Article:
Verve frontman Richard Ashcroft has returned with a surprise new single – a cover of John Lennon’s 1973 track Bring On The Lucie (Freda Peeple). Ashcroft’s rendition – recorded at the iconic Abbey Road Studios immortalised by the Fab Four – is a faithful homage to the original; with the same rich texture, upbeat vibe and rousing, anthemic chorus. The 1973 version, which featured on Lennon’s fourth studio album Mind Games, saw the Beatle revert back to the kind of unifying protest message he had employed on 1971’s Power To The People; albeit with a more pointed and acerbic lyrical tone (“So while you’re jerking off each other/ You better bear this thought in mind/ Your time is up, you better know it/ But maybe you don’t read the signs”).
The new cover of Bring On The Lucie (Freda Peeple) is Ashcroft’s first release since his 2018 LP Natural Rebel; an album which also channelled the spectre of John Lennon on Streets of Amsterdam, with lyrics declaring: “You could be Yoko and I could be John/We’ll stay in bed and they’ll ban the bomb.” . That record, which debuted at number #4 on the Official UK Albums Chart, was met with a mixed critical response. While Under The Radar called it “a rootsy album of pedal steel guitars, orchestral flourishes, and rather sweet songs of a happy life”, the likes of NME were less positive, claiming that the singer-songwriter was “so comfortable in his well-worn big ballad rut that he almost sounds like a pastiche of himself.” Ashcroft responded in kind to that review by burning a copy of the eminent British music journal in a video posted to his Instagram account.
Ashcroft, who received an Ivor Novello award for Outstanding Contribution to British Music in 2019, is also working on an acoustic greatest hits album – with the aim of performing it live in the near future. In September, the Wigan-born troubadour told Radio X: “Yeah, at the moment I’m set to start on an acoustic set of some of the best tunes […] and stripping them back and laying them bare basically, so that will be my next thing. I’m excited about that. I’ll be recording, I’m carrying on, moving on. So that will be my next record and from there when that comes out, that mythical night in my mind will take place.”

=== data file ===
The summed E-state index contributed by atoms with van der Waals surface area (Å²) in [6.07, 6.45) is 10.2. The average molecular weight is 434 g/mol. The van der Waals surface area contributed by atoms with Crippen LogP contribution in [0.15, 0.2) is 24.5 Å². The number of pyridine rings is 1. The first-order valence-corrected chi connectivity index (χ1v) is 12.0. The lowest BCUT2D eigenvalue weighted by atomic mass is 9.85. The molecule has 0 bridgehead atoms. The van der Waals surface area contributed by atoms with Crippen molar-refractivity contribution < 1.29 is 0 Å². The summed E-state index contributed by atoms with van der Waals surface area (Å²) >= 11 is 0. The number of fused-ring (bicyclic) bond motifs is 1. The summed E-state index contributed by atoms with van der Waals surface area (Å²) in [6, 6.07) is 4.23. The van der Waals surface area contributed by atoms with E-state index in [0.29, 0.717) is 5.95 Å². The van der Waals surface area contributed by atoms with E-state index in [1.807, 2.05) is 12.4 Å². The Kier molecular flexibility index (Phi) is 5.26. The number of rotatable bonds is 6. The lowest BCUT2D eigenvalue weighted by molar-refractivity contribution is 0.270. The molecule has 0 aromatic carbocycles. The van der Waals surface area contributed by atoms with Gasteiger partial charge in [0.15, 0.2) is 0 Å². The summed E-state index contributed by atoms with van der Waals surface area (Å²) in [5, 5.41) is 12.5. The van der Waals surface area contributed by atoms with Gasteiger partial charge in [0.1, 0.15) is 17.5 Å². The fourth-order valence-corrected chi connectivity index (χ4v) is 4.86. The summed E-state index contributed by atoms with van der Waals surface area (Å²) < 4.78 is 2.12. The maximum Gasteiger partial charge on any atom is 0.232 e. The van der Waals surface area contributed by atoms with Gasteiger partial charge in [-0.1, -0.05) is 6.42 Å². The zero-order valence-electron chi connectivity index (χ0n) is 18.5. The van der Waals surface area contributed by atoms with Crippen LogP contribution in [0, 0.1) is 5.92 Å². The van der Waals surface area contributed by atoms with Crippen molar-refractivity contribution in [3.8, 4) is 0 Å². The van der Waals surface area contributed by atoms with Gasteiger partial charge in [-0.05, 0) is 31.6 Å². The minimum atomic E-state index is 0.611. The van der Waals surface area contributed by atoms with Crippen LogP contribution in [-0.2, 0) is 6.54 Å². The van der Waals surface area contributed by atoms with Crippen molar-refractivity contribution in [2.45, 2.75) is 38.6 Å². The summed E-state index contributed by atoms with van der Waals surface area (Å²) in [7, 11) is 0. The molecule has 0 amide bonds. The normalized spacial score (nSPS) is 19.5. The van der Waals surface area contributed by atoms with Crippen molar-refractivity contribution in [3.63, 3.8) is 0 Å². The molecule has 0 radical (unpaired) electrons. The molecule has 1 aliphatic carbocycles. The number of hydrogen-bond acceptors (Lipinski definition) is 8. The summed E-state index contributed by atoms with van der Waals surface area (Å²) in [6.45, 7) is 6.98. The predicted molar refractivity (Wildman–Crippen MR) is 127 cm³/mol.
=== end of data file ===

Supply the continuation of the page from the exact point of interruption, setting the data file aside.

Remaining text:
2021 looks set to be a big year for Ashcroft, who turns 50 in September. In addition to the possibility of a new record in the works, the Lancastrian will also be making a long-awaited return to the live stage with two sold-out gigs at the London Palladium on May 21st and 22nd.
Ashcroft, who has released five studio albums as a solo artist in his own right, is still best-known for his work with The Verve in the late nineties; particularly their seminal 1997 album Urban Hymns, which sold over 3.3 million copies in the UK. The LP spawned a succession of hit singles in Bitter Sweet Symphony, The Drugs Don’t Work, Lucky Man and Sonnet. The band returned for a last hurrah with 2008’s Forth, which produced their last UK top ten single in Love Is Noise. After previous ruptures in 1995 and 1999, The Verve parted company for the third (and potentially final) time in 2009.